tonic water trends

Tonic water's refreshed approach in 2020

08 April, 2021

ACCELERATED TRENDS

The Covid-19 pandemic accelerated trends such as ecommerce and direct-to-consumer sales. “Even businesses that performed exceptionally well, this whole process has caused them to evaluate the way that they work,” says Christian Sarginson, brand controller for Franklin & Sons at Global Brands.

“It’s just accelerated things really, a lot of the stuff that might have been changed was destined to go there anyway eventually.” Global Brands launched Good Time In, its own direct-to-consumer platform, during the lockdowns.

“That became a nice outlet for us to be able to get brand in hand and to give people that at-home experience which has been so important,” says Sarginson. “Ecommerce we see as a good adaptation. It’s been interesting to watch how that’s progressed. Alcohol and mixers under-index on ecommerce quite a lot… because it’s such an impulsive category."

Donachie at Fentimans adds: “While online and ecommerce-based sales of soft drinks had been growing for years, there was a huge explosion of growth in this channel in 2020 as consumers switched to online shopping platforms.”

“In the last year, retail shopping habits changed more than in the 10 years before. Any brand would be da¡ to not capitalise,” says Ronald at Fever-Tree, which invested in online retail platforms and increased its presence on Amazon. “We’ve all seen these changes coming, but I think it’s accelerated more. We’ll continue having a focus online and a focus on digital, because I think that we’ve all jumped into that bath in 2020 and it will continue as we go ahead.”

As other categories have seen, the online marketplace also benefits the small and the unusual. Rather than spending half an hour reading labels in a supermarket aisle, consumers can make researched choices from the comfort of their sofa.

“It’s certainly been good for small brands because people haven’t defaulted to the mainstream premium choices available in multiple grocers,” says Sarginson. “They’ve taken a bit more time to search through the thousands of products online and have been a bit more adventurous.”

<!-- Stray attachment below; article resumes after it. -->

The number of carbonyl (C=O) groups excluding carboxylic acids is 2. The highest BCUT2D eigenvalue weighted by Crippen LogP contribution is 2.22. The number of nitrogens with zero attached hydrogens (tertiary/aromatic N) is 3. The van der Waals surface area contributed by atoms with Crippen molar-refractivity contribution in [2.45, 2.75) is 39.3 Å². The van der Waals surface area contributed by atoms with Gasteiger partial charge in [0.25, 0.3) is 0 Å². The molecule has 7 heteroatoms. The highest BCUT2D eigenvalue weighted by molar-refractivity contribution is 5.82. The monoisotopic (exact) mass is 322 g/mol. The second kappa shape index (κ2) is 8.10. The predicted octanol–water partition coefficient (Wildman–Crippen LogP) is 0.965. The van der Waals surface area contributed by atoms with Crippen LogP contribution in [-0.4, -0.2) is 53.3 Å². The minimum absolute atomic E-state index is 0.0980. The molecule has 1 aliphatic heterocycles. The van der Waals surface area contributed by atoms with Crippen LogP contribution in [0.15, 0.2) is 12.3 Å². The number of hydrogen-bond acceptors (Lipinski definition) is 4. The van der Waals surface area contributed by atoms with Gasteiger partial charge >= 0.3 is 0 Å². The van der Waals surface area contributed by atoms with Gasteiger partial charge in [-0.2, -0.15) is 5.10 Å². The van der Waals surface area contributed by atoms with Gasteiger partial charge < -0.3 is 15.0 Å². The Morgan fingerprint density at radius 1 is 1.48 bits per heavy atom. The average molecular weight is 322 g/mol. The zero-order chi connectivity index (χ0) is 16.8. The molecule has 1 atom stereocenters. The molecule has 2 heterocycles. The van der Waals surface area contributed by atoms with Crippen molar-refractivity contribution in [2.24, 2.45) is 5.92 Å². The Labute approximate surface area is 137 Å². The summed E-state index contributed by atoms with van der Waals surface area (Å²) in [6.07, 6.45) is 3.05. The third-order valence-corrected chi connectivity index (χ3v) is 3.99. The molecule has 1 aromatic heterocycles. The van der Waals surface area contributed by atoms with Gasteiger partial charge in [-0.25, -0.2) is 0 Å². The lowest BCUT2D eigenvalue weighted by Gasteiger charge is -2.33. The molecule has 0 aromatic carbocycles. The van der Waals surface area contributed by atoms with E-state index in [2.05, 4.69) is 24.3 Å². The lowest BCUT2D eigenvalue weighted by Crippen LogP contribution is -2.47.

While digitalisation benefited many brands, lockdowns ravaged the on-trade, with many bars unable to survive. The result will see a transformation of cities and towns around the globe, and we will emerge into a different metropolitan landscape. For tonic brands whose primary focus is on-premise, this offers a new set of challenges.

“There will be a big movement in the market, let’s say 20-30% of your [on-trade] partners are gone, there will be new partners that you have to build new relationships with, gastronomy partners and bars will need money,” says Bachert.

To support its existing partners, Thomas Henry launched Helping Hands last year, a program which gave on-the-ground help to struggling bars as they sought to get back on their feet.

“A lot of our on-trade sales force were once bartenders or on-premise owners, so when we were allowed to last year, we went to our on-premise partners and offered to help run the bar for them for three or four days, we brought [customers] in and managed their social media channels. It was very successful, and we are going to do this again this year,” says Bachert. “The guys in the on-premise liked it a lot, o¡en it’s better to be on someone’s side than to give them €200.”





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